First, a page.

“I think there is some symbolism here,” said James. “We’re hoping that the new president will be a lot more proactive on green initiatives. I think there’s going to be a general elevation in the public consciousness about saving energy and reducing one’s carbon footprint. Personally, I’m hoping for a revolution.”

Stacey Meekins

Asked whether Obama can make a difference in encouraging healthy travel modes, transportation planner Stacey Meekins said, “God, I hope so. It’s still an uphill battle but we have a better shot now with someone who will listen. But it doesn’t come down to just one person.”

“I’m super stoked,” said traffic engineer Dave Miller. “I think Obama shows the kind of priorities we want to see. But we need to keep pressing elected officials to improve cycling.”

Lauren Sailor, far left; Dave Miller, far right

“The most important thing is your personal transportation choices,” said Lauren Sailor. She had just passed out about 20 homemade balaclavas on behalf of Bike Winter, a grassroots group that promotes all-season cycling. “Change starts with the individual.”

Friday, April 3, 2009

CBF becomes ATA: change for the better?

by John Greenfield
[This piece also runs in the current Momentum magazine,]

Would a safe-roads group by any other name still sound as sweet? The Chicagoland Bicycle Federation (CBF) – Chicago metro area’s cycling voice since 1985 and the largest bike advocacy organization in the US – hopes so.

For years, the Federation has promoted cycling both for recreation and local transportation; lobbied the City of Chicago to provide lanes, paths, and racks; encouraged suburban municipalities to create bike plans, and organized cycling events like Bike the Drive which bans cars each year on Chicago’s lakefront superhighway to make way for over 20,000 pedallers.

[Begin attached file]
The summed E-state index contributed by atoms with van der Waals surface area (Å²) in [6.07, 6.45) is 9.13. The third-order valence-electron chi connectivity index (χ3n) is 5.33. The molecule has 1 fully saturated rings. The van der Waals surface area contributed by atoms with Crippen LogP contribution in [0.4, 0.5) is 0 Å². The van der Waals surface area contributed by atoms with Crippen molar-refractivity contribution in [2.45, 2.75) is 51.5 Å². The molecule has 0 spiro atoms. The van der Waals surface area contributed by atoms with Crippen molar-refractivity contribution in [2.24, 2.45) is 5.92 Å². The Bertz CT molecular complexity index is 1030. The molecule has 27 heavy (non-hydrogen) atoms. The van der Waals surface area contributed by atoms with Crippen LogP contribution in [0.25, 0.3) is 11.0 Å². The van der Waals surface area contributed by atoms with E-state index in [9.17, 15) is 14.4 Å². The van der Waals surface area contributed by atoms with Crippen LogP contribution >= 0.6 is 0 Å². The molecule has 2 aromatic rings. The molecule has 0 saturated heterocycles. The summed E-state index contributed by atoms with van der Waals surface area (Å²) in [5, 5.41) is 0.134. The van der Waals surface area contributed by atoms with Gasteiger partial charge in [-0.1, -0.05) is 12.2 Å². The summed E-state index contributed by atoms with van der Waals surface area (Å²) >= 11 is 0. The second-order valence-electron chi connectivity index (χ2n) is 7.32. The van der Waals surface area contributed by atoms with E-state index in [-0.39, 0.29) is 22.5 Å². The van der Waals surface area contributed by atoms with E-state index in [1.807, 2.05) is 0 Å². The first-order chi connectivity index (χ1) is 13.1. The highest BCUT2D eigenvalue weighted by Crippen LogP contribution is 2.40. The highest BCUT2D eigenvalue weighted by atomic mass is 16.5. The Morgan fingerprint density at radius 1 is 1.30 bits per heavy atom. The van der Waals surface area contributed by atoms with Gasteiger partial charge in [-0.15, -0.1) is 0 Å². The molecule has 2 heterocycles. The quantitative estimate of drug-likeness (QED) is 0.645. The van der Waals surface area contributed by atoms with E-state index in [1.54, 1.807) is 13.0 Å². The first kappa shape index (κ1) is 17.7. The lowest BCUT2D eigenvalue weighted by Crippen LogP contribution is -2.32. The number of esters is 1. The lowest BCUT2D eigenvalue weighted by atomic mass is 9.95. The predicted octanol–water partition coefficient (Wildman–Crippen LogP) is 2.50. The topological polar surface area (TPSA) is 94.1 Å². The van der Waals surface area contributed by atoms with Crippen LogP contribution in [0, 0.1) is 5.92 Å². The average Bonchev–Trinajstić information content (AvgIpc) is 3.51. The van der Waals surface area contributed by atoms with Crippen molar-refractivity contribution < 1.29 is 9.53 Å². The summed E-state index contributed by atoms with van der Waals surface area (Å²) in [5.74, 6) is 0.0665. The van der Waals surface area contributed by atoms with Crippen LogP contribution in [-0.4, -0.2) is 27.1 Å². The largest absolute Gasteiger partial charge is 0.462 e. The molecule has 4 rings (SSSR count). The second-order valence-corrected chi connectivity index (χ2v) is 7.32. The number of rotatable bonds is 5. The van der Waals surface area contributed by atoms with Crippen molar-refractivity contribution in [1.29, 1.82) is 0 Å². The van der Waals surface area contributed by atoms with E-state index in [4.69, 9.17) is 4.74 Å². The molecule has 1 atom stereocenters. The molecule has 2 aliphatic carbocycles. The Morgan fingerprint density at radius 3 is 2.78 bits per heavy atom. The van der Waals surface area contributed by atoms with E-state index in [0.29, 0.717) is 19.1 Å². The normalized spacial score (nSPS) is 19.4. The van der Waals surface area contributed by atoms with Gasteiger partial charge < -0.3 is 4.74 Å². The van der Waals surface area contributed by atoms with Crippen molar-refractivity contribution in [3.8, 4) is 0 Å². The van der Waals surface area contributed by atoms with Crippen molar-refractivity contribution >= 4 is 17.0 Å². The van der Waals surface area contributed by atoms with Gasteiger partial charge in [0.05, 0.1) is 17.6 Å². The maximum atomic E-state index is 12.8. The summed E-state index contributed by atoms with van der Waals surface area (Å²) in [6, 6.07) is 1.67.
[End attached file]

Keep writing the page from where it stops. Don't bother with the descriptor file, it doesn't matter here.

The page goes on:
In recent years the organization has also become Chicago’s de facto pedestrian and transit advocacy group, providing consultants for the City’s Safe Routes to School program, winning bike access on all three local transit systems, drawing attention to pedestrian safety with its Drive With Care media campaign, and organizing the city’s first Ciclovia, Sunday Parkways. Footprints, a new program in the south suburbs modeled after Australia’s TravelSmart initiative, is giving folks the tools to switch car trips to healthier modes.

This last November, at the CBF’s annual membership meeting, the board announced they had changed the name to Active Transportation Alliance to better reflect the group’s expanded mission. With the transformation, the organization follows the lead of New York’s Transportation Alternatives, which has historically been the nation’s leading multi-modal advocacy group.

Spokewoman Margo O’Hara says the change will make the group stronger by broadening its base. For example, two cyclists were recently killed by cars within months of each other at the same intersection in Chicago’s Logan Square neighbourhood. The alliance is working with locals to brainstorm ways to improve safety at that intersection for pedestrians and transit users as well as for cyclists. “By talking to residents who may not be cyclists, we’re opening the door to new partners and bigger successes,” she says.

The name change may also help the organization apply for more health-related grants from foundations and community organizations – funding that might not be available to a bikes-only group, O’Hara says.

Longtime bike activist Payton Chung applauds the change. “Bike-friendly communities are also pedestrian and transit friendly, with nearby destinations, lots of route choices, and calm streets,” he says. “So the new name advances the Bike Federation’s longtime goals while bringing new constituencies to the party.”